In addition to knocking on doors, you started a novel fundraising campaign.

I coined a new term. I said we’re not going to have fundraisers, we’re going to have friendraisers. So if you wanted to support me, you would host a friendraiser and invite your friends. We would do a targeted mailing to everyone in your neighborhood. We’d bring the wine, the cheese—everything. I would give my stump speech. And we had about 70, 80 friendraisers.

I’m reminded of you starting out your career, on a cruise ship talking to rooms full of people, telling them where to shop and how not to get ripped off—winning their confidence. That experience must have been very helpful.

My experience of working on cruise ships, delivering presentations to people, connecting with them, and at the same time developing a company, learning how to execute and manage people, was the greatest background for leadership in the public arena.

What were your campaign issues?

Number one, our convention center needs to be renovated. It’s old, it’s stodgy, we need to get it done. You had two huge development groups bidding to do it, and elected leaders here that had no real business experience. Their plans were to build a massive convention center, blah blah blah, and by the way the city’s going to put a half a billion dollars into it, but the developer is getting a 99-year lease. I said, Why do we need something so big? We’re Miami Beach. We’re not Atlanta. We are Art Basel. We want boutique shows that are great for our economy. And we don’t need to sell our land. It’s our land, why are we giving it away?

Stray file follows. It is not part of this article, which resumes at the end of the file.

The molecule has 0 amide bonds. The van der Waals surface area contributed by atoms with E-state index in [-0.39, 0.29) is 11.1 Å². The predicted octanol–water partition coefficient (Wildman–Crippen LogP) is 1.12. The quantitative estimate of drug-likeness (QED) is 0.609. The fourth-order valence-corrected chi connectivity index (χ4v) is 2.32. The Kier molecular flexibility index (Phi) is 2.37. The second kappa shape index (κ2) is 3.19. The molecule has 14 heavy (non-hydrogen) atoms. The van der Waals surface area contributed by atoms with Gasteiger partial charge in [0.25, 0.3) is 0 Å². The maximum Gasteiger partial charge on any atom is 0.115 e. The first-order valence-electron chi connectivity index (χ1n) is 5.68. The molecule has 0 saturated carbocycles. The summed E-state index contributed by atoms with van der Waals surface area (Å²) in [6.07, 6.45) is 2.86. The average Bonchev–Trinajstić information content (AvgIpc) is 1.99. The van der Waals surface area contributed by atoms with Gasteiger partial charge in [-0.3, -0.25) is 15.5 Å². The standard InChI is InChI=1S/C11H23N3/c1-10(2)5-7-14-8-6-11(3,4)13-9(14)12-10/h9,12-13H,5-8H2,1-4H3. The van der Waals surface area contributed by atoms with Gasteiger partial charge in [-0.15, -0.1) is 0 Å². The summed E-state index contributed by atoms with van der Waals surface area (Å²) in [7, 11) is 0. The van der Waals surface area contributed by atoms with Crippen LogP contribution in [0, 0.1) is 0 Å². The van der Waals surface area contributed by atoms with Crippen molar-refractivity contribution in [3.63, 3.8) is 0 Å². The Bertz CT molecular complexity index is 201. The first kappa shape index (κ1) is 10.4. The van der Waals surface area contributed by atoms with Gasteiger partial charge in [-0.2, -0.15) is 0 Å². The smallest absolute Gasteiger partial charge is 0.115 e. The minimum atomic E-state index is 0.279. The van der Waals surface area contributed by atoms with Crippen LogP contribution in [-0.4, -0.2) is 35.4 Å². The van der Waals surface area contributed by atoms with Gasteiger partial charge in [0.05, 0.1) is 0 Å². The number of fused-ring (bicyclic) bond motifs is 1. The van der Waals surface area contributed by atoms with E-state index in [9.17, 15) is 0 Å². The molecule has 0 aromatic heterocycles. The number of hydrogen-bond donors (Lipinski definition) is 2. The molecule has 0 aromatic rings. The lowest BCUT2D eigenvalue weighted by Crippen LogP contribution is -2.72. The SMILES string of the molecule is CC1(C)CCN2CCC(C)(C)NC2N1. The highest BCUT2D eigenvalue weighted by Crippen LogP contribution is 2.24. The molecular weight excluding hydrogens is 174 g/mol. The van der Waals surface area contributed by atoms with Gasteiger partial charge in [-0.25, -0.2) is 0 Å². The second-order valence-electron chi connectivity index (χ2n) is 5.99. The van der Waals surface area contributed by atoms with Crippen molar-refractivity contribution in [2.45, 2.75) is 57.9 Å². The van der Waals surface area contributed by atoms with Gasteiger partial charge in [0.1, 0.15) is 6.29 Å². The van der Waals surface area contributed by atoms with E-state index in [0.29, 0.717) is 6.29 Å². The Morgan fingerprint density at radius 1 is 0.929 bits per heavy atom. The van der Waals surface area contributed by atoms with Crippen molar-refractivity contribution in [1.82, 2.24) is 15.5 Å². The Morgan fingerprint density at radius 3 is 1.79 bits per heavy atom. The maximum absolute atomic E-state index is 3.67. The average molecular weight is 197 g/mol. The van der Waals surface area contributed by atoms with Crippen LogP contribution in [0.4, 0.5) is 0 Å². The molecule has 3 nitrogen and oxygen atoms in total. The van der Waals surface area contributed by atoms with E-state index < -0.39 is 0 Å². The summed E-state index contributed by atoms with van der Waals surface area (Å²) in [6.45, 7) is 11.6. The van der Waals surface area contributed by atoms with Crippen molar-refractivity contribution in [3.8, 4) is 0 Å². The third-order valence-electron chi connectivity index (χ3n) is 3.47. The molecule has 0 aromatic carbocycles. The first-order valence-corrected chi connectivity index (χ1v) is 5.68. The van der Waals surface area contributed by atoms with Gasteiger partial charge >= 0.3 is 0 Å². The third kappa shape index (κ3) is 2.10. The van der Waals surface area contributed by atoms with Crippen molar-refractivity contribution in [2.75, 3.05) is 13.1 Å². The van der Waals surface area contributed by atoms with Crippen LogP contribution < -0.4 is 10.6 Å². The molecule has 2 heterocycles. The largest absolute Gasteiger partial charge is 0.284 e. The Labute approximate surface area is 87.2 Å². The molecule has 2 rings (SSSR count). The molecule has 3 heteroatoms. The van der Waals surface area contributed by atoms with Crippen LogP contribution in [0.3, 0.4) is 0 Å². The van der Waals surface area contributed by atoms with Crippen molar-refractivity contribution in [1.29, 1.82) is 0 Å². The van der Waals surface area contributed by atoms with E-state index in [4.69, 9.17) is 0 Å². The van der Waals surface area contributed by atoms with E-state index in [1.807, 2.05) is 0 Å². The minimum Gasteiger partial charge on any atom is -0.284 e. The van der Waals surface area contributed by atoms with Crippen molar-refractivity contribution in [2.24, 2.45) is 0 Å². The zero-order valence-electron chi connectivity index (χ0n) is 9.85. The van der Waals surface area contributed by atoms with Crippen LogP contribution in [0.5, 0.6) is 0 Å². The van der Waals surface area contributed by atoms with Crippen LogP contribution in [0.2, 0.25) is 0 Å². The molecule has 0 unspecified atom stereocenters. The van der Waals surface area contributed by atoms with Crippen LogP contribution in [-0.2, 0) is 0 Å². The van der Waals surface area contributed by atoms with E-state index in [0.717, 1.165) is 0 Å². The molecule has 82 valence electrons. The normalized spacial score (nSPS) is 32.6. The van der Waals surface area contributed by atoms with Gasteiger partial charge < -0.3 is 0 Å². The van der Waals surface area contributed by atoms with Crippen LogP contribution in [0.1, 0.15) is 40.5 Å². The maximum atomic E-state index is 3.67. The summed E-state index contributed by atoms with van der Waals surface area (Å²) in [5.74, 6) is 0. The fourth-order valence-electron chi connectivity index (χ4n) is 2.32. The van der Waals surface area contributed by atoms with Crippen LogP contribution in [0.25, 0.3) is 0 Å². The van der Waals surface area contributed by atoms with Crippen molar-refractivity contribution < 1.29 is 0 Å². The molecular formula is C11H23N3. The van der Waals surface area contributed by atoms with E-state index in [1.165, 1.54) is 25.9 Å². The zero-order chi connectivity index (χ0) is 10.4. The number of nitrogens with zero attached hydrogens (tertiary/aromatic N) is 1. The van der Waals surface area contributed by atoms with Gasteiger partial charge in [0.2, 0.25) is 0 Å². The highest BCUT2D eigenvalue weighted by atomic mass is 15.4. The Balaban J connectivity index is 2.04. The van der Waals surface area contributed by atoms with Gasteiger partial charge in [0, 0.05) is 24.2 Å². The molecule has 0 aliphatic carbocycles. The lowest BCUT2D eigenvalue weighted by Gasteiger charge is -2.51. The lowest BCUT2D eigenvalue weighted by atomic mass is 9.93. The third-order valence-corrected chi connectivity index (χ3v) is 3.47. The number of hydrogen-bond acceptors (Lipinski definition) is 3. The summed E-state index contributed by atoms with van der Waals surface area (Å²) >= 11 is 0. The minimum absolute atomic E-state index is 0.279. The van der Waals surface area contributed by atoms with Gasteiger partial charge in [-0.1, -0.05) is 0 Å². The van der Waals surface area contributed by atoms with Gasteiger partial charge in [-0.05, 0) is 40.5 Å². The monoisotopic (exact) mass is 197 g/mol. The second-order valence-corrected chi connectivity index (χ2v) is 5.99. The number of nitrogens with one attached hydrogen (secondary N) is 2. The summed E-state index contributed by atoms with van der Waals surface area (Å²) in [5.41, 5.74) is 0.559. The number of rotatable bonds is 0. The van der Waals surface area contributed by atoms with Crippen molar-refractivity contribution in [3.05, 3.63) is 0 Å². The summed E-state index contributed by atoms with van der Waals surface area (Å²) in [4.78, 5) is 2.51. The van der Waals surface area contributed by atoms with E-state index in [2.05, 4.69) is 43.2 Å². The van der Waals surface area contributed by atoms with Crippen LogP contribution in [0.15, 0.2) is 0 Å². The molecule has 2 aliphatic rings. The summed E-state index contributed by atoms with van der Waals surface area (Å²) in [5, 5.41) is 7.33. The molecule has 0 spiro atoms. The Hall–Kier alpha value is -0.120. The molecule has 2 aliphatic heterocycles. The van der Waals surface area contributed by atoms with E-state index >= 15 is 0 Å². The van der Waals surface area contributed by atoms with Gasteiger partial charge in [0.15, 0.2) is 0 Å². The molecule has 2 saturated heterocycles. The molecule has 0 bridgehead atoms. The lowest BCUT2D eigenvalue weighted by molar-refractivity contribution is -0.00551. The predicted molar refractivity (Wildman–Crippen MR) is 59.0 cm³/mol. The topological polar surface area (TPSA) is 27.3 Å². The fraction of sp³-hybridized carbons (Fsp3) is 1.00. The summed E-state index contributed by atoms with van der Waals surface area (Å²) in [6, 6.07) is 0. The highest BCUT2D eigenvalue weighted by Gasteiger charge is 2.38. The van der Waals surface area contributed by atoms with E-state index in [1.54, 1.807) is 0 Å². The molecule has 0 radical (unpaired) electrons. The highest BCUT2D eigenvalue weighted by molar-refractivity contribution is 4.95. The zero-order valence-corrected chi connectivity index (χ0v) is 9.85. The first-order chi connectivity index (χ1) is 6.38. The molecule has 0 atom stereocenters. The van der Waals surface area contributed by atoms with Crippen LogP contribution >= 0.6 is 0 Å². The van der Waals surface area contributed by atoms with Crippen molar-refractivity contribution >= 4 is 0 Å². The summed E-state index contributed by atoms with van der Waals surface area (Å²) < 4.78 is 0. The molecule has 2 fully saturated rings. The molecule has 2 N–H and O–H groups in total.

So what was your plan?

They had a deal with a huge New York group already done, and I said, first thing I’m going to do when I’m elected mayor is cancel that deal, bring in the right architects and design a state of the art convention center.

Which you’ve now done. What’s it like to cancel a $500 million deal?

Huge pressure against you. Everyone thinks you’re out of your mind.

And once you’re elected?

Everybody wants to figure out how to get on your good side, even though they’re all against you in the campaign.

So your plan for a new convention center is happening?

It’s already been designed. But I hate the term convention center. I call it the center for creative collaboration. We’re not a convention town.

What comes to mind when you think of convention towns?

I think of Shriners.

You mentioned the problem of flooding—what’s the problem there?

Our streets have been suffering from flooding. We have flooding when we get heavy rains and the water can’t drain out fast enough. And we have another type of flooding which is more dangerous and scary—we coined a term here, “sunny day flooding.” Sunny day flooding is when it’s a beautiful, sunny day, and the next thing you know, there’s water on the road.